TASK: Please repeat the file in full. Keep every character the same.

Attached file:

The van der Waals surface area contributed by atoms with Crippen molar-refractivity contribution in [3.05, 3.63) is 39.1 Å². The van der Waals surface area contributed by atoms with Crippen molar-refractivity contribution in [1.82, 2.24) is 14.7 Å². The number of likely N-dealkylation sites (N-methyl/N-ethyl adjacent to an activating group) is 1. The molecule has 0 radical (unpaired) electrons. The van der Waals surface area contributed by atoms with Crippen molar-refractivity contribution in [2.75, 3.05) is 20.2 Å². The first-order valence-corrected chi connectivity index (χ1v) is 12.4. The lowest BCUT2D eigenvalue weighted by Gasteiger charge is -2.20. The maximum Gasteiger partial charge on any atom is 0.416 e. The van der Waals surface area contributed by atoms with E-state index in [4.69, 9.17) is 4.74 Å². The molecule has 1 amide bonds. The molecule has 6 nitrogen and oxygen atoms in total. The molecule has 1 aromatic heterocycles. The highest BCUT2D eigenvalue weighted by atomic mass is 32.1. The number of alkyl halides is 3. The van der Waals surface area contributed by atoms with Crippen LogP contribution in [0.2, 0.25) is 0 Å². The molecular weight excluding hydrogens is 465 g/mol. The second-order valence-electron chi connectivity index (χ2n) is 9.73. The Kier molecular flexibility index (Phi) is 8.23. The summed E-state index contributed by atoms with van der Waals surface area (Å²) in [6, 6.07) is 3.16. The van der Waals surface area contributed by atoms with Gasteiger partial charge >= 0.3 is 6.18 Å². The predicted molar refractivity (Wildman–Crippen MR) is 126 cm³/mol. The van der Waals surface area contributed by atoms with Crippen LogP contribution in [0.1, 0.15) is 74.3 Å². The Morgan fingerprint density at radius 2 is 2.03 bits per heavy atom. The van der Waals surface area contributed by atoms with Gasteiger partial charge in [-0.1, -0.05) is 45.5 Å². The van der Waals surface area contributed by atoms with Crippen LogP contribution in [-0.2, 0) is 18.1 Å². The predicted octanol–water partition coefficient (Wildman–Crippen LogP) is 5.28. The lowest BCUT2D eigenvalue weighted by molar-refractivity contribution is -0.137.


The van der Waals surface area contributed by atoms with Crippen molar-refractivity contribution in [3.05, 3.63) is 39.1 Å². The van der Waals surface area contributed by atoms with Crippen molar-refractivity contribution in [1.82, 2.24) is 14.7 Å². The number of likely N-dealkylation sites (N-methyl/N-ethyl adjacent to an activating group) is 1. The molecule has 0 radical (unpaired) electrons. The van der Waals surface area contributed by atoms with Crippen molar-refractivity contribution in [2.75, 3.05) is 20.2 Å². The first-order valence-corrected chi connectivity index (χ1v) is 12.4. The lowest BCUT2D eigenvalue weighted by Gasteiger charge is -2.20. The maximum Gasteiger partial charge on any atom is 0.416 e. The van der Waals surface area contributed by atoms with E-state index in [4.69, 9.17) is 4.74 Å². The molecule has 1 amide bonds. The molecule has 6 nitrogen and oxygen atoms in total. The molecule has 1 aromatic heterocycles. The highest BCUT2D eigenvalue weighted by atomic mass is 32.1. The number of alkyl halides is 3. The van der Waals surface area contributed by atoms with Crippen LogP contribution in [0.2, 0.25) is 0 Å². The molecular weight excluding hydrogens is 465 g/mol. The second-order valence-electron chi connectivity index (χ2n) is 9.73. The Kier molecular flexibility index (Phi) is 8.23. The summed E-state index contributed by atoms with van der Waals surface area (Å²) in [6, 6.07) is 3.16. The van der Waals surface area contributed by atoms with Gasteiger partial charge >= 0.3 is 6.18 Å². The predicted molar refractivity (Wildman–Crippen MR) is 126 cm³/mol. The van der Waals surface area contributed by atoms with Crippen LogP contribution in [0.1, 0.15) is 74.3 Å². The Morgan fingerprint density at radius 2 is 2.03 bits per heavy atom. The van der Waals surface area contributed by atoms with Gasteiger partial charge in [-0.1, -0.05) is 45.5 Å². The van der Waals surface area contributed by atoms with Crippen LogP contribution in [-0.2, 0) is 18.1 Å². The predicted octanol–water partition coefficient (Wildman–Crippen LogP) is 5.28. The lowest BCUT2D eigenvalue weighted by molar-refractivity contribution is -0.137.